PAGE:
LOS ANGELES - At 6-3, with a shaved head and sporting an unusual mustache, Olli Jokinen is an imposing, disarming and outspoken figure. The newest Rangers center also is a pretty fair hockey player.
In his first brief meeting with the media before last night's game against the Kings, the veteran who had scored 34 or more goals in three of the last four seasons discussed a self-imposed urgency to adjust to his new club, declared that he was a better player than in his most productive years in Florida because he learned to play defense, and blamed media reports of the impending trade as a "distraction" that caused Calgary's loss to the Flyers on Monday.
Jokinen, 31, acquired from the Flames with left wing Brandon Prust for Chris Higgins and Ales Kotalik, insisted that he needed to adjust quickly to linemates Marian Gaborik and Vinny Prospal because time was running out in the playoff chase.
"It can't be long, with six games before the Olympic break. We don't have 20 games. We have to start getting used to each other tonight," said Jokinen, who will be an unrestricted free agent this summer. "Everybody says 'It's gonna take time, it's gonna take time.' They gave me 75 games in Calgary so . . . if that's a lot, I don't know. I have to play my best starting with the first shift and show my teammates and show management here in New York that it was a good move by them. I've got to do my job so I can stay."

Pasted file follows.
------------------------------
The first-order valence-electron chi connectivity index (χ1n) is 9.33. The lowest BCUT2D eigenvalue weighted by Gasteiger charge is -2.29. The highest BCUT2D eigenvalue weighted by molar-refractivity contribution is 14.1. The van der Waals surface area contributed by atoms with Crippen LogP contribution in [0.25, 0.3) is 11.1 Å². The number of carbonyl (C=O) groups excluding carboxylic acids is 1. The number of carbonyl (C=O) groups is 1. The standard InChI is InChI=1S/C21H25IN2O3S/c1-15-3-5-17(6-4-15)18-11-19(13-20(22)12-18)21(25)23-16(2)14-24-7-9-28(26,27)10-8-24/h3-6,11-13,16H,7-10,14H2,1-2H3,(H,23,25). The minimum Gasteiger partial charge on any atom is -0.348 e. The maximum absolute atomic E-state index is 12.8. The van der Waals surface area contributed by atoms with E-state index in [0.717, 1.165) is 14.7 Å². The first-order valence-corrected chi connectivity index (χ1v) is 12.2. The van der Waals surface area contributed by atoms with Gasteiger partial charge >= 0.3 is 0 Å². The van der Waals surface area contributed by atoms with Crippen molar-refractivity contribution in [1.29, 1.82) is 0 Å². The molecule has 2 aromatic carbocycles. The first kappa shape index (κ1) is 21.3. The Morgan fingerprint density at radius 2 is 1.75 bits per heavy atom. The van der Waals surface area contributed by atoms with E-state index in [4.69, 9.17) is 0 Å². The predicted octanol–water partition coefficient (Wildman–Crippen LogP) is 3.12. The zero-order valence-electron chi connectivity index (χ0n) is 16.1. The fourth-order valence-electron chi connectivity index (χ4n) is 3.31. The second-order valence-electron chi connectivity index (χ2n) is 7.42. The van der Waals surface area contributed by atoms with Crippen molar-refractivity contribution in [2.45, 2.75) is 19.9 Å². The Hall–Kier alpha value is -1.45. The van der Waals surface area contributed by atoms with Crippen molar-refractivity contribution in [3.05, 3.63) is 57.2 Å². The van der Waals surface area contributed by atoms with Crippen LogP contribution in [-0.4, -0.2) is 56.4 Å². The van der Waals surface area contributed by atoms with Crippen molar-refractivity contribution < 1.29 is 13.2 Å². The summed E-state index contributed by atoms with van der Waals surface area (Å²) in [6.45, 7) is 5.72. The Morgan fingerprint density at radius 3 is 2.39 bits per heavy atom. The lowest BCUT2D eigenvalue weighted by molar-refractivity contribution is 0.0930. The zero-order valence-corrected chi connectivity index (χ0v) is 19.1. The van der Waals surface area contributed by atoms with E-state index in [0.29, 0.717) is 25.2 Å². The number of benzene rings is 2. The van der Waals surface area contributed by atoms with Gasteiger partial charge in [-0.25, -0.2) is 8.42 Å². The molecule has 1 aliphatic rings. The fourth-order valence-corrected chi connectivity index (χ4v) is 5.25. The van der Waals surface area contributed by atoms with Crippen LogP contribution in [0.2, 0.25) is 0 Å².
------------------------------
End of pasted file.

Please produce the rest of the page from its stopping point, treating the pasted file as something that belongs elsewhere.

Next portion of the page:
"He's been a proven goal scorer. In Calgary [11 goals in 55 games], he wasn't," Sather said. "I'm sure he was trying to feed [Jarome] Iginla all the time and the chemistry wasn't always there . . . He's big, he can skate, he can shoot, he's competitive. If they can develop some type of chemistry, it'll be fine."
After his third trade since June 2008, when he was sent to Phoenix by the Panthers, Jokinen described his role as helping this team "not just to get into the playoffs, but to go far in the playoffs. I'm excited to be back in the Eastern Conference, that's where I'd been playing my best hockey. I feel I'm a better player now than I was in Florida when I was racking up a lot of points.
"This year, I learned a lot: how to play defense and how to play both ends of the ice. But every player on every team works pretty hard, so you need some skill, too. You can't be afraid to make plays in the offensive zone. That's usually the difference."
Those last words must be music to the ears of coach John Tortorella, who is desperate to cure the ailing offense and power play.
"We're hoping he adds some goal scoring," said Tortorella, who saw Jokinen's talent while behind the bench in Tampa. "He scored a lot of goals against us . . . I think he brings a little bit of jam to his game, also."
Prospal, who played against him in Tampa, agreed that Jokinen "was hot against us; hopefully, he can regain his scoring touch here. He had some trouble scoring this year, but he can fly with the puck. [The grit] is something we need from everyone. It helps, especially on our line."